[After praying the Angelus, the Holy Father addressed the pilgrims gathered at Castel Gandolfo in Italian, saying:]
This morning in Poland, at the shrine of Lichen, Cardinal Tarcisio Bertone, my secretary of state, in my name proclaimed as blessed Father Stanislao Papczynski, founder of the Congregation of Marian Clerics. I address a cordial greeting to the faithful gathered together for this happy occasion and to the many people who are devoted to this newly beatified son of the Church in whom they venerate a priest who was exemplary in preaching, in the formation of the laity, a father of the poor and an apostle of intercessory prayer for the dead.
And also this morning in Bordeaux, Cardinal José Saraiva Martins, prefect of the Congregation for Saints' Causes, in my name proclaimed as blessed Sister Marie Celine of the Presentation of the Blessed Virgin Mary, a professed nun of the Second Order of St. Francis. She wanted her life, which was marked by the cross, to be a sign of Christ’s love, as she herself said: "I thirst to be a rose of charity."
I would also like to mention Father Basile Antoine-Marie Moreau, founder of the Congregation of the Holy Cross, who was beatified yesterday in Le Mans by Cardinal Saraiva Martins. I entrust in a special way to the intercession of these newly beatified their spiritual sons and daughters, that they follow with ardor the luminous testimony of the prophets of God, who is Lord of every life.
Today is the 20th anniversary of the adoption of the "Montreal Protocol" on the substances that deplete the ozone layer, causing grave damage for human beings and the ecosystem. In the last two decades, thanks to exemplary collaboration between politicians, scientists and economists within the international community, important results have been obtained with positive repercussions on present and future generations. I desire that, on the part of everyone, cooperation intensify to the end of promoting the common good, development, and the safeguarding of creation, returning to the alliance between man and the environment, which must be a mirror of God the Creator, from whom we come and toward whom we are journeying.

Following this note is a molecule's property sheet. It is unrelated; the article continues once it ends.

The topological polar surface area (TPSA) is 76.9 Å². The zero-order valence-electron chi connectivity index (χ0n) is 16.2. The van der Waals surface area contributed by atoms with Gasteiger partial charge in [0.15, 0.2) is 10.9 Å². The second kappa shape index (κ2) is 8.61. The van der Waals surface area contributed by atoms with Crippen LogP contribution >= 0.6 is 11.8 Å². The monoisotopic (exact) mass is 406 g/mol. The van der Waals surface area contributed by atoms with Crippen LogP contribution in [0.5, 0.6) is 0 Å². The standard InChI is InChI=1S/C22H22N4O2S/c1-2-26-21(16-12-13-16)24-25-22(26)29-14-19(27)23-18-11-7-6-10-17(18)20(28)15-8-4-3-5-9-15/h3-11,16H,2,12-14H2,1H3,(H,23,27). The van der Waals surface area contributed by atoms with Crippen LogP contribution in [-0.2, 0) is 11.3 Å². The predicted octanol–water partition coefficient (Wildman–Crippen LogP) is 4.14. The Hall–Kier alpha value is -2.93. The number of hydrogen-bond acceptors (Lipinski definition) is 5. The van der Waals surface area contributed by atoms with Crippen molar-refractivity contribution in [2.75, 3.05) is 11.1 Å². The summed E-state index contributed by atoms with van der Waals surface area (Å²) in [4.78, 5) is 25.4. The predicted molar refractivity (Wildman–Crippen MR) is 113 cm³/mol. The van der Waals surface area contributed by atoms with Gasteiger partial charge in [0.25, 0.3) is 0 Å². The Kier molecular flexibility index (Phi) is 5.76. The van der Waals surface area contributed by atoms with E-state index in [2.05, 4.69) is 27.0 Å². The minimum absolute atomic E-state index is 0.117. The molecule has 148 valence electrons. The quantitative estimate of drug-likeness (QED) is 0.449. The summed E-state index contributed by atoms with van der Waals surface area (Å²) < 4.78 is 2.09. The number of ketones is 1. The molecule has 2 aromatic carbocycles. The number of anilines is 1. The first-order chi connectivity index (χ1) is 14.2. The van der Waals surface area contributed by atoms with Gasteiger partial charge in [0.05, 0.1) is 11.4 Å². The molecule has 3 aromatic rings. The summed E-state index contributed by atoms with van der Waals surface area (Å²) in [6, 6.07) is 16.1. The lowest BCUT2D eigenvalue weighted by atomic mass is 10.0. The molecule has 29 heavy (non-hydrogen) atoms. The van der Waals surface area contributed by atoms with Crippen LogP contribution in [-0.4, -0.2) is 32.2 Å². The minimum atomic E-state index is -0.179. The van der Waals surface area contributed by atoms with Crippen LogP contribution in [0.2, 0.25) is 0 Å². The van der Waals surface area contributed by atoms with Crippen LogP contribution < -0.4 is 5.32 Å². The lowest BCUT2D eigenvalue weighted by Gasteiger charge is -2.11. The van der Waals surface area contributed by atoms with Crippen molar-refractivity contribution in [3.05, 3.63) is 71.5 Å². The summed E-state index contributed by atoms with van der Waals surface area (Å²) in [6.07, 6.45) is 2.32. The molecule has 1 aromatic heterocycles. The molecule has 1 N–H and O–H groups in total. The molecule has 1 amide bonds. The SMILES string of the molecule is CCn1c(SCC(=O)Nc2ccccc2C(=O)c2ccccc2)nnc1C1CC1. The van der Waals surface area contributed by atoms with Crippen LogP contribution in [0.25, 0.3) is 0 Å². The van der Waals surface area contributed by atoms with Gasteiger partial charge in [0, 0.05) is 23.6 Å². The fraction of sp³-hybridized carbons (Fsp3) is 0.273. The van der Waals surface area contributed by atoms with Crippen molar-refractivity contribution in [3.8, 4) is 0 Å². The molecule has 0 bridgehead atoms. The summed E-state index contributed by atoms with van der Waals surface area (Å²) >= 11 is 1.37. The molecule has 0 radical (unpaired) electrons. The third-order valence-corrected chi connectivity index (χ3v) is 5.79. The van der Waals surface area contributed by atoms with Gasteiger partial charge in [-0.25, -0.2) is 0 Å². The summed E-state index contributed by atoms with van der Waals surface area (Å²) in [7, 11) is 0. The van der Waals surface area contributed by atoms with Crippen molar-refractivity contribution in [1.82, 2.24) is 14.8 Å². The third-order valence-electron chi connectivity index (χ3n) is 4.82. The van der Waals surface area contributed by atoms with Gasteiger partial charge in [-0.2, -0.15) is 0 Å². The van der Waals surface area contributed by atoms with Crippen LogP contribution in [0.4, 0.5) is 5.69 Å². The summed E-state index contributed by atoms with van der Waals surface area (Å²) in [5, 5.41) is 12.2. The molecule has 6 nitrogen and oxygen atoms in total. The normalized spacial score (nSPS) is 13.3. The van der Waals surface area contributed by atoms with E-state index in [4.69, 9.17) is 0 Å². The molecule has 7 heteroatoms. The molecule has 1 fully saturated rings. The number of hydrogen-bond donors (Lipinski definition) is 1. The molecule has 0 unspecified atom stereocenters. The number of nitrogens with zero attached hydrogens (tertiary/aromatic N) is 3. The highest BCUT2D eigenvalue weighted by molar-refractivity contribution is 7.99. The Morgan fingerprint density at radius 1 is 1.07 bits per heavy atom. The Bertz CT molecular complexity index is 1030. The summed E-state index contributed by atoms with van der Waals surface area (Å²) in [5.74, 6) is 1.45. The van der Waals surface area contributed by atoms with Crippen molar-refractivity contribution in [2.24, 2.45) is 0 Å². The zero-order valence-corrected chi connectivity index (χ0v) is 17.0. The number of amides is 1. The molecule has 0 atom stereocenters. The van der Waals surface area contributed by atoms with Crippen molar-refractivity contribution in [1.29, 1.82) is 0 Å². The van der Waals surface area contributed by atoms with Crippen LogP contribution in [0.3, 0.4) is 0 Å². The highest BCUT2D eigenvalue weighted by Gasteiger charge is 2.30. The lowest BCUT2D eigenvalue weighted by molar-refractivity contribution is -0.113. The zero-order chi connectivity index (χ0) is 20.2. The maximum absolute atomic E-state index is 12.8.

[Translation by ZENIT]
[In English, the Holy Father said:]
I extend heartfelt greetings to the English-speaking visitors here today. In this Sunday’s Gospel, we hear of God’s infinite merciful love for all those who stray from the right path. With great confidence we turn to him and ask his forgiveness for the times we may have offended him. Upon all of you, and upon your families and loved ones at home, I invoke God’s abundant blessings.
© Copyright 2007 -- Libreria Editrice Vaticana
[Again in Italian, the Holy Father said:]
I am happy to welcome the prior general and the confreres of the Order of St. Augustine, who are celebrating their general chapter in these days. I assure them of a remembrance in prayer, that the Lord favor with abundant graces the work of the chapter and the life of the entire order in the various countries of the world in which it is present.